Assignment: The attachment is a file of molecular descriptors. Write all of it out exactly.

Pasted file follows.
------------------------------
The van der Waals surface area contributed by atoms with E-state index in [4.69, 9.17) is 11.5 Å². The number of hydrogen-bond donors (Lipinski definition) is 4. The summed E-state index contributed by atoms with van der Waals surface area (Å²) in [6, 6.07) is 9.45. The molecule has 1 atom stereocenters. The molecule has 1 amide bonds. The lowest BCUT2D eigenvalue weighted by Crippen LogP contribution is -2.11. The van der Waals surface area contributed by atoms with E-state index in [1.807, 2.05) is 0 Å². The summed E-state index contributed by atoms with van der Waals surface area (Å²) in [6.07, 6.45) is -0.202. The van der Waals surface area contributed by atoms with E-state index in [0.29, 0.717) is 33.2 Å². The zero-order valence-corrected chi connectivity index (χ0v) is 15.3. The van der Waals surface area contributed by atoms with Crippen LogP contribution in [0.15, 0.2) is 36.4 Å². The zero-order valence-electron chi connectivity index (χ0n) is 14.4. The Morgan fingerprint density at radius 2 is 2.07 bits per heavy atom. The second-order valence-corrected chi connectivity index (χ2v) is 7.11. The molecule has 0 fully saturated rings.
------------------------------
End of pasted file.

The van der Waals surface area contributed by atoms with E-state index in [4.69, 9.17) is 11.5 Å². The number of hydrogen-bond donors (Lipinski definition) is 4. The summed E-state index contributed by atoms with van der Waals surface area (Å²) in [6, 6.07) is 9.45. The molecule has 1 atom stereocenters. The molecule has 1 amide bonds. The lowest BCUT2D eigenvalue weighted by Crippen LogP contribution is -2.11. The van der Waals surface area contributed by atoms with E-state index in [1.807, 2.05) is 0 Å². The summed E-state index contributed by atoms with van der Waals surface area (Å²) in [6.07, 6.45) is -0.202. The van der Waals surface area contributed by atoms with E-state index in [0.29, 0.717) is 33.2 Å². The zero-order valence-corrected chi connectivity index (χ0v) is 15.3. The van der Waals surface area contributed by atoms with Crippen LogP contribution in [0.15, 0.2) is 36.4 Å². The zero-order valence-electron chi connectivity index (χ0n) is 14.4. The Morgan fingerprint density at radius 2 is 2.07 bits per heavy atom. The second-order valence-corrected chi connectivity index (χ2v) is 7.11. The molecule has 0 fully saturated rings.